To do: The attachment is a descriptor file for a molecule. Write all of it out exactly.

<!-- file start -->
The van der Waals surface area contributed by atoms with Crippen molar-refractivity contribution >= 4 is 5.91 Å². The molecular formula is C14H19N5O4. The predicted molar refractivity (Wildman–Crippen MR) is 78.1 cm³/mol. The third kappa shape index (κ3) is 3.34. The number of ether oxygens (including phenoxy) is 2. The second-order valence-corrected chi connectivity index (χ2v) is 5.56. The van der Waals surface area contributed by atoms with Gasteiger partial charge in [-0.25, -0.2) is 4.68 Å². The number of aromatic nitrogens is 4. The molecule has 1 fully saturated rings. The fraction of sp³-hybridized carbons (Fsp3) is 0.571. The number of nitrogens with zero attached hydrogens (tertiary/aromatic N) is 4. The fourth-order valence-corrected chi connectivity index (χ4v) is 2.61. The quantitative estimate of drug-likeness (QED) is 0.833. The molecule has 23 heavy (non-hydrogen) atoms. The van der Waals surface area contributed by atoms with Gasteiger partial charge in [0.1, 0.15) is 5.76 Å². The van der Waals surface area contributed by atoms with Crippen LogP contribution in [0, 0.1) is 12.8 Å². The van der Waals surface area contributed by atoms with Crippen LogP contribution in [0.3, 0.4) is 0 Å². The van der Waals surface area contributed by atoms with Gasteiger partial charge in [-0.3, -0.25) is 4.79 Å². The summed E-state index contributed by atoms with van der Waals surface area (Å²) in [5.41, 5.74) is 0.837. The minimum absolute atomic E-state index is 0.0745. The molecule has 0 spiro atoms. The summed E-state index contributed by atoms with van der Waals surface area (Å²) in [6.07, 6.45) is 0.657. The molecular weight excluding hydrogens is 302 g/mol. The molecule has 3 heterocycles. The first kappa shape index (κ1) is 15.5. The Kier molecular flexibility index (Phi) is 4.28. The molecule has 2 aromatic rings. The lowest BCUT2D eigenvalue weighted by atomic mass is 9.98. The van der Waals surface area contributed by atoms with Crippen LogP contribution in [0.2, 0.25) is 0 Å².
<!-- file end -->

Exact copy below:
The van der Waals surface area contributed by atoms with Crippen molar-refractivity contribution >= 4 is 5.91 Å². The molecular formula is C14H19N5O4. The predicted molar refractivity (Wildman–Crippen MR) is 78.1 cm³/mol. The third kappa shape index (κ3) is 3.34. The number of ether oxygens (including phenoxy) is 2. The second-order valence-corrected chi connectivity index (χ2v) is 5.56. The van der Waals surface area contributed by atoms with Gasteiger partial charge in [-0.25, -0.2) is 4.68 Å². The number of aromatic nitrogens is 4. The molecule has 1 fully saturated rings. The fraction of sp³-hybridized carbons (Fsp3) is 0.571. The number of nitrogens with zero attached hydrogens (tertiary/aromatic N) is 4. The fourth-order valence-corrected chi connectivity index (χ4v) is 2.61. The quantitative estimate of drug-likeness (QED) is 0.833. The molecule has 23 heavy (non-hydrogen) atoms. The van der Waals surface area contributed by atoms with Gasteiger partial charge in [0.1, 0.15) is 5.76 Å². The van der Waals surface area contributed by atoms with Crippen LogP contribution in [0, 0.1) is 12.8 Å². The van der Waals surface area contributed by atoms with Crippen LogP contribution in [0.3, 0.4) is 0 Å². The van der Waals surface area contributed by atoms with Gasteiger partial charge in [-0.3, -0.25) is 4.79 Å². The summed E-state index contributed by atoms with van der Waals surface area (Å²) in [5.41, 5.74) is 0.837. The minimum absolute atomic E-state index is 0.0745. The molecule has 0 spiro atoms. The summed E-state index contributed by atoms with van der Waals surface area (Å²) in [6.07, 6.45) is 0.657. The molecular weight excluding hydrogens is 302 g/mol. The molecule has 3 heterocycles. The first kappa shape index (κ1) is 15.5. The Kier molecular flexibility index (Phi) is 4.28. The molecule has 2 aromatic rings. The lowest BCUT2D eigenvalue weighted by atomic mass is 9.98. The van der Waals surface area contributed by atoms with Crippen LogP contribution in [0.2, 0.25) is 0 Å².